Crazy Ex-Girlfriend ended a few weeks ago — three days before my 23rd birthday, in fact — and it’s been exactly the show I needed to watch during this part of my life. One’s early 20s are a time of magical thinking, a major part of the show’s narrative thrust. “My life’s about to change!” sings Rebecca in the show’s first song, hatching a scheme to move across the country for her first love. “Maybe this dream won’t be like some maggots feasting on the rotting dear carcass of my pride!” sings the overworked and under-loved Paula when she takes a chance on law school. “It has to be different, and if it’s not, I fucking quit!” sings Dr. Akopian, anticipating yet another therapy appointment where Rebecca doesn’t listen to her advice. “Do you remember back when we had problems? Our love has magically solved them!” sing Josh and Rebecca at the beginning of their long-awaited and ill-fated love affair. Watching this show saw me through all kinds of endings and beginnings: graduating from college, moving into my first apartment in a city, and the beginning (and end) of both my first real adult job and my first real adult relationship. Trying to figure it all out takes a lot of false starts. It’s nice to have company.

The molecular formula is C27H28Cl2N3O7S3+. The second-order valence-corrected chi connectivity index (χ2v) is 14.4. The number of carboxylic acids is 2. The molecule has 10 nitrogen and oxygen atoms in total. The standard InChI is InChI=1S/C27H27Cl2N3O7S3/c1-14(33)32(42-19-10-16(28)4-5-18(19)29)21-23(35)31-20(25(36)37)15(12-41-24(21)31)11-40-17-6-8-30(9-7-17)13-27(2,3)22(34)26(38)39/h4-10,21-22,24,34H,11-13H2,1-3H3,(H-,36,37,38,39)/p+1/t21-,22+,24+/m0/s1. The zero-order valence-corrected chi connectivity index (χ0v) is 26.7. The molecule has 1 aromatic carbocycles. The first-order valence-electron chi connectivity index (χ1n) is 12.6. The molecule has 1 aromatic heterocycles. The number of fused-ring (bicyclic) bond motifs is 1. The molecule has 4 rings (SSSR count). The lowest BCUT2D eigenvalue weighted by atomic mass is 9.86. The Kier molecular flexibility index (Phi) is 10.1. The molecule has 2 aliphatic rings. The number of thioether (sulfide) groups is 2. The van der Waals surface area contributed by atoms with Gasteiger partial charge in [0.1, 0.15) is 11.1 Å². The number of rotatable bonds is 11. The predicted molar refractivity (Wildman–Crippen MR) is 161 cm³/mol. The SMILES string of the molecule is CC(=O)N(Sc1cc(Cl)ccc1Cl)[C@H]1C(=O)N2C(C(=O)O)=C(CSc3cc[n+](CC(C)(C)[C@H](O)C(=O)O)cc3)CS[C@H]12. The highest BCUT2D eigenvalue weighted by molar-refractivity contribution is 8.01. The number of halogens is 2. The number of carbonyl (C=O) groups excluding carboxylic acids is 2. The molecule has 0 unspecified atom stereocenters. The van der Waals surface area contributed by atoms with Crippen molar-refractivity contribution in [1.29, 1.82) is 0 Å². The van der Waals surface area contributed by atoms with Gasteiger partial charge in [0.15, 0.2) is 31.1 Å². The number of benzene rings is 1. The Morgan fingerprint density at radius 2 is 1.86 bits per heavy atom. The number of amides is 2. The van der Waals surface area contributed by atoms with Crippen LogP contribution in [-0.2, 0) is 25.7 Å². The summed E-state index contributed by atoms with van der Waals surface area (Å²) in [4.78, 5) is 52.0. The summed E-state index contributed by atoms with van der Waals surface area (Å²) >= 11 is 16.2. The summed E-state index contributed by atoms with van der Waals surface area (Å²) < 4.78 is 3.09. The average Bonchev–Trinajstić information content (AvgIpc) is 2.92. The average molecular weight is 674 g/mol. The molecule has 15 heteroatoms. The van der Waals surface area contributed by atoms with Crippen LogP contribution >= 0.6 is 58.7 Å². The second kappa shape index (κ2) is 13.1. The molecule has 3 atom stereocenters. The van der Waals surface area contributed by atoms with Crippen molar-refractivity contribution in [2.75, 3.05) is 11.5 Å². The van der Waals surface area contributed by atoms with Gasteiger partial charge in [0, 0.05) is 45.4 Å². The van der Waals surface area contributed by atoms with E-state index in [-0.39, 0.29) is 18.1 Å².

… which is what made Season 4 so disappointing.
In Dr. Robert Gregory’s paper “Thematic Stages of Recovery in the Treatment of Borderline Personality Disorder,” he explicates four stages of gaining control over Borderline Personality Disorder. Deliberately or not, the first three seasons follow these stages beautifully. Dr. Gregory’s stage one is “Can I be safe here?” or as Bloom et al. put it, “True happiness is so near!” Dr. Gregory’s stage two is “Do I have a right to be happy?” or as Bloom et al. put it, “Was I sick the day in school they taught you how to be a normal person?” Dr. Gregory’s stage three is “Am I worthwhile?” or as Bloom et al. put it, “Who am I now? What will I be? My reason for living has abandoned me.”